Pilot Radio - On Course For Greatness
To achieve success today it takes a great deal of talent, heartache, luck, belief, determination and a soup full of subtleties. Cream rises to the top. So does muck. But Pilot Radio, formed in 1997, is a Texas-made band that pits a Counting Crows sound against all the muck rising up out there. They are:
Ricky Young, guitar and vocals
Drew Walters, bass
Keith Shepard on guitar
Austen Hooks on drums
'We really are just good old boys from Texas. We love meeting new people and we take pride in doing it the hard way... and we love what we do.'
MP3: "Obvious Things"
Their new cd, Antiques, is anything but old. And yet in the laconic addiction of this vastly alternative, folk-based music there is a sense of dreaming nostalgia. Just in the first lyric, Ricky remembers 'Obvious Things' like an old man recounting a life gone wrong. True, he's just a young guy, and yet when he wallows in...
Consider all this time that you've been there
I have to ask why I'm not with you
I've been troubled for so long, but not anymore
I think it's time you feel this
...he makes you believe the time-filled heartache. It is Pilot Radio's greatest natural asset. That uncanny ability to make you switch off your head and think with that bloody, pumping respirator. It isn't that they are a ballad band, or a depressing, Pink Floyd-era one. They are simply adept at forming a sad song out of the natural elements that have formed from the cooling earth. Listening to Pilot Radio, your commiseration is switched on to intense heat - or intense cold. Intense is the point, given with an uncanny precision in so young a band.
Lead singer Ricky Young explains their mode of song construction/deconstruction. "Rarely do we write songs about wonderful happy things. If you're happy, you want to go out and be happy rather than sitting up in your room dealing with things that upset you, it's your emotions at the moment that drive writing the song."
Antiques is a voice and guitar driven album. Whether they are using electric or acoustic guitars is irrelevant (though they use both). It is the emotion of songs like 'Good Thing You're Young' that puts Young in the spotlight. Like any fine actor, he will take the simple that has been set in a complex spin and he takes the listener with him on a personal journey of fire and longing and dramatics and usual, petty crimes, which makes the entire moment memorable:
But stay if you want to stay
Cause I just want you here
You know that I love you both
But it's been too damn long
It's a good thing that you're young
In just a few phrases the picture becomes clearer. The performances on these 10 songs stem from loneliness and survival and a needing to belong, even for a short time, to someone else who needs to belong. It's poetry of living, and bridges the gap between the old and the new styles of competent songwriting.
"I'm constantly putting songs together in my head," says Young, "and writing as much as I can. Whenever I have a song I take it to the band and we run with it together. It's actually a lot of fun when we get rolling. We just think of it as rock and roll. We focus on writing good solid songs, and having good solid shows. We love classic bands like the Beatles and Tom Petty, and we are really into some newer bands like Radiohead, Coldplay and The Verve. I don't know how you describe our style. If you can think of it, let me know."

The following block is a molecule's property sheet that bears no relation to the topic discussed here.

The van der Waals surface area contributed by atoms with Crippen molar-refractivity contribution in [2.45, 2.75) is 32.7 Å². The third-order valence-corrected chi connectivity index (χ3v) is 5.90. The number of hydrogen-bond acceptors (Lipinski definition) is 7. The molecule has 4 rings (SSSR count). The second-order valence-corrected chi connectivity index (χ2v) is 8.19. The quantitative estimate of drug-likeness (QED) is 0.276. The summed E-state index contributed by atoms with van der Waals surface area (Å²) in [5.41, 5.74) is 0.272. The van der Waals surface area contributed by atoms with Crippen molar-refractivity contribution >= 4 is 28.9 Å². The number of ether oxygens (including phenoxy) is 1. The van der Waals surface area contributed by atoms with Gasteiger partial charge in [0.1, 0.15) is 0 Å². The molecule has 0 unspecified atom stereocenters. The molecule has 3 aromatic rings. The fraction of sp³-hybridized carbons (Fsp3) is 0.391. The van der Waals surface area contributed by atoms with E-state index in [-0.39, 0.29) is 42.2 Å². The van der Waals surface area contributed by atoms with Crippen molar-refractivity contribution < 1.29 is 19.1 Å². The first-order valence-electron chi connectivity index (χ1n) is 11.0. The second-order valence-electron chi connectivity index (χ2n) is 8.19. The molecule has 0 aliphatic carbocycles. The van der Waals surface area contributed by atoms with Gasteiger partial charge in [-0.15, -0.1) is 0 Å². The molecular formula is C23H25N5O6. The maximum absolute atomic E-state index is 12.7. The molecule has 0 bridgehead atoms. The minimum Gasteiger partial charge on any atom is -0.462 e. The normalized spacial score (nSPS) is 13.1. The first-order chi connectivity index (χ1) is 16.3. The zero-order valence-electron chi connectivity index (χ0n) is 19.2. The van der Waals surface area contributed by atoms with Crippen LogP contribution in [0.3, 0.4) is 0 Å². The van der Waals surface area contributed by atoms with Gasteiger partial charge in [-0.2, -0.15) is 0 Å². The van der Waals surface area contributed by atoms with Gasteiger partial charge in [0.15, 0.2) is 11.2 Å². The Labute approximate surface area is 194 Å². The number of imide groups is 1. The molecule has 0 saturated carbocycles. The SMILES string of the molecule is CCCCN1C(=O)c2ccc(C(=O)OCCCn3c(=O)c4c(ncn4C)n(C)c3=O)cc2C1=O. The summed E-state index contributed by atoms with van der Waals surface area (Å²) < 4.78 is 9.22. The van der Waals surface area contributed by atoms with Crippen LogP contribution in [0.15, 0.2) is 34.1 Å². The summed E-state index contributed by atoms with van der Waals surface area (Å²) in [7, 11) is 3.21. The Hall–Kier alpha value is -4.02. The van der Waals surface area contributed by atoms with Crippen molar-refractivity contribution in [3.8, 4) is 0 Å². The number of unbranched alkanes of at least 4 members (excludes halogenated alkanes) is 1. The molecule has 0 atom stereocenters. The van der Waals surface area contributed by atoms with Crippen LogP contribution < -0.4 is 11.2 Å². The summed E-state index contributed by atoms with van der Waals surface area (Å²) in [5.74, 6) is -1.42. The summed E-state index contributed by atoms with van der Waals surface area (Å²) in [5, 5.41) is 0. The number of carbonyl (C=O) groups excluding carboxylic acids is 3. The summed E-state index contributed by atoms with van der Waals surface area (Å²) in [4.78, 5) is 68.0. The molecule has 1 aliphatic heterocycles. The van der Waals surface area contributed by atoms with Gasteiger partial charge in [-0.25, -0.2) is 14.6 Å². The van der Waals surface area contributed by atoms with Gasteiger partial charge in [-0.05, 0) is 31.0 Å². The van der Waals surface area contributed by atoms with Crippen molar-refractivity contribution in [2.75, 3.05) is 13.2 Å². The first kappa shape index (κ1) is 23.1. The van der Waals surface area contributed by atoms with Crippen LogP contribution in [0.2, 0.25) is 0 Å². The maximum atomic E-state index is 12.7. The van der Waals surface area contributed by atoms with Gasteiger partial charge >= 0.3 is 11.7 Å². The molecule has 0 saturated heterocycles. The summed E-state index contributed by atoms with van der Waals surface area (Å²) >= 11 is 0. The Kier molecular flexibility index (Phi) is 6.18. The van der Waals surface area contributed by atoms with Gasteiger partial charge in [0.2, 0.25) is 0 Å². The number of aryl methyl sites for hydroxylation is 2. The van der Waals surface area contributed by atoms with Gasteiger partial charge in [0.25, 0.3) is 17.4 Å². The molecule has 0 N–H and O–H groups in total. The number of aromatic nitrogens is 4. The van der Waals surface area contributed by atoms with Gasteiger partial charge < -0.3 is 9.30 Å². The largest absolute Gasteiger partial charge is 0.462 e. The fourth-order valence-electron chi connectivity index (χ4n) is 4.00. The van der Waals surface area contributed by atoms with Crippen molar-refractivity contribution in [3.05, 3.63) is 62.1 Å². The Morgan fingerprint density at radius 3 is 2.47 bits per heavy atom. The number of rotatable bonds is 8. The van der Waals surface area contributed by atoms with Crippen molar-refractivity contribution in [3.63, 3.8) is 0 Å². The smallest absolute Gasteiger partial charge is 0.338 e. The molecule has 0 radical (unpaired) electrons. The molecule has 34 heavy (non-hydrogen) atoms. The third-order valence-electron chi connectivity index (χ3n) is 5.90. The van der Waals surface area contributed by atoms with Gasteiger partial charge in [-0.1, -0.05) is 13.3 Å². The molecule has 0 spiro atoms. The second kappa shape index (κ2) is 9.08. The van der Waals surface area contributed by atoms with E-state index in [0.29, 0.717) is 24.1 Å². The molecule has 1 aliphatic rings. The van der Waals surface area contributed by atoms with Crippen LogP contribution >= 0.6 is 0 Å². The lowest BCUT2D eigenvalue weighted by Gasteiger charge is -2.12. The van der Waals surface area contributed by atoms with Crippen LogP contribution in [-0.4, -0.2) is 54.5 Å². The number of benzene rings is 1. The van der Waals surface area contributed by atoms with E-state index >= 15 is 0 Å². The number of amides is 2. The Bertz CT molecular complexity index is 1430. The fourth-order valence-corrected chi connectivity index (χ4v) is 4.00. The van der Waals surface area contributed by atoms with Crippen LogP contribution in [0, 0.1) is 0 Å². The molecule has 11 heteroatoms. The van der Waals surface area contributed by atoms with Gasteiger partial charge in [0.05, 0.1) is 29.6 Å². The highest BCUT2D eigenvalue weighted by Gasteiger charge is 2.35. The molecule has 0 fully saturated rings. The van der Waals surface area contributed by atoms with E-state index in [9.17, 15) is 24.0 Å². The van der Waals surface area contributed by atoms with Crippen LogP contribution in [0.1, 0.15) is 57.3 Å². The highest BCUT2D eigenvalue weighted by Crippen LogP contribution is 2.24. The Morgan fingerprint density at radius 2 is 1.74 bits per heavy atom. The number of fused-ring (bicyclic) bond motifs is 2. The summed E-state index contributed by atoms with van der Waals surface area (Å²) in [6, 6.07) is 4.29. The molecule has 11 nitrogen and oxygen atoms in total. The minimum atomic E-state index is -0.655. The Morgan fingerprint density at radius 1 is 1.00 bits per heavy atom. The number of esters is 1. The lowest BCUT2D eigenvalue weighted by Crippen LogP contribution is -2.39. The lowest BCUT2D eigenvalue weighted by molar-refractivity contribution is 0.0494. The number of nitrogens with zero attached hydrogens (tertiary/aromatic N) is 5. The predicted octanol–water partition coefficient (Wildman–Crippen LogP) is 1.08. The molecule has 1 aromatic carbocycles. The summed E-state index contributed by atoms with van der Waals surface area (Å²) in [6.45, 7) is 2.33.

And like anyone else, the constant need for touring, for getting that music out there, seeing what works and what doesn't, is the key. For Pilot Radio, it's been a non-stop ride.
MP3: "Maybe We Won't Die"
"Our fans are the coolest. I think for the most part they are grasping where we are coming from. It's about the song... if the song is good and performed well, then people will grab it."
People have been grabbing it without fail. Their radio play history sheet reads like an Atlas. "Thanks to Solar Flare Records!! They work so hard for all this to happen, we are truly blessed." They've conquered all states, from Alaska to Maine and everything in between. New stations keep asking for their cd. The continuous touring does it. They've played 60 shows so far in 2003. It doesn't look like it's going to slow any time soon. "As of right now we are completely full time. I wouldn't really consider it making a living. We have all quit our jobs and school, so really we're just living."
Still, it's always nice to be noticed. Pilot Radio is achieving more than most bands. Just dreaming doesn't help. You have to SOUND like these guys. "We just want to be heard on a bigger level," admits Young. "We would like to go all the way. I'm not going to lie, I want to be successful, and make a little money, but before all that we want respect from our peers, fans, and critics. We would love to tour with Coldplay, Travis, or The Counting Crows.'
Advice for new blood? "Work hard and pay your dues, be prolific, and use your influences in an original way rather than copying them." They don't copy much. Sure, you might find a Clash cover or a version of Tom Petty's 'You Wreck Me' in their set, but otherwise, they're doing their own thing. Breaks your heart to hear it, but like watching a majestic glacier tumble, there's deep beauty there.